2 generic consistency test of flrw
2: Generic Consistency Test of FLRW universe

  • since independent of z we can differentiate to get consistency relation

  • depends only on FLRW geometry:

    • independent of curvature, dark energy, theory of gravity

  • consistency test for homogeneity and isotropy

  • should expect in FLRW


Testing the copernican assumption
Testing the Copernican Assumption universe

  • Copernican assumption hard to test ... but in non-FLRW

    • even at center of symmetry

    • two free functions in LTB (even for dust) - H(z) & D(z)

    • FLRW has just H(z) - or w(z) [ignoring inflaton]

  • can also be used to find correct ‘FLRW scale’

    - cf averaging problem


    • Errors may be estimated from a series expansion universe

    • simplest to measure H(z) from BAO [already a 2-sigma discrepancy...?]

    • time drift of redshifts over many years gives [in FLRW]

    • or relative ages of passively evolving galaxies (eg, LRGs) gives

    • can’t use inverted distance data as it assumes FLRW

    deceleration parameter measured from distance measurements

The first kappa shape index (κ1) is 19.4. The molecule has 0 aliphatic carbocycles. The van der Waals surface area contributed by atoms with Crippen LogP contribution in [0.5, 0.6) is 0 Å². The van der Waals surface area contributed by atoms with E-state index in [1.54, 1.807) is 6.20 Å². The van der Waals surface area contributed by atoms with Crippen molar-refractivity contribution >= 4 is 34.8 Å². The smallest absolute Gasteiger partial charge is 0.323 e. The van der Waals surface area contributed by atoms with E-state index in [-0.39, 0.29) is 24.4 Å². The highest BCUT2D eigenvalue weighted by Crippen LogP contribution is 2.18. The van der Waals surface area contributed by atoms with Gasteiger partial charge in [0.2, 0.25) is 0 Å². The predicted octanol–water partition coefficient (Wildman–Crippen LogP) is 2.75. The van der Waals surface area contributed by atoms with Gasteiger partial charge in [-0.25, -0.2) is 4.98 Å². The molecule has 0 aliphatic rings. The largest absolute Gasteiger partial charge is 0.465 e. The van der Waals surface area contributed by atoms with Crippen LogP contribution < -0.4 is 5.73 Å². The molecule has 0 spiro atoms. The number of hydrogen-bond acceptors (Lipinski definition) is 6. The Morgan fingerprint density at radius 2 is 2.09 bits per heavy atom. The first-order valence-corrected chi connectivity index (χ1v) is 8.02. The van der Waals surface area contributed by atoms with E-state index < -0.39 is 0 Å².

deceleration parameter measured from Hubble measurements

    [Percival et al]

    [Uzan Clarkson & Ellis]

    [Jimemez & Loeb]


    It s only as difficult as dark energy
    It’s only as difficult as dark energy... universe

    • measuring w(z) from Hubble uses

      • requires H’(z)

    • and from distances requires second derivatives D’’(z)

    • simplest to begin with via

    [see Clarkson Cortes & Bassett JCAP08(2007)011; arXiv:astro-ph/0702670]


    3 indirect observational tests

    3: Indirect Observational tests universe

    If the standard inverse analysis of the supernova data to determine the required equation of state shows

    there is any redshift range where

    w := p/ρ < -1,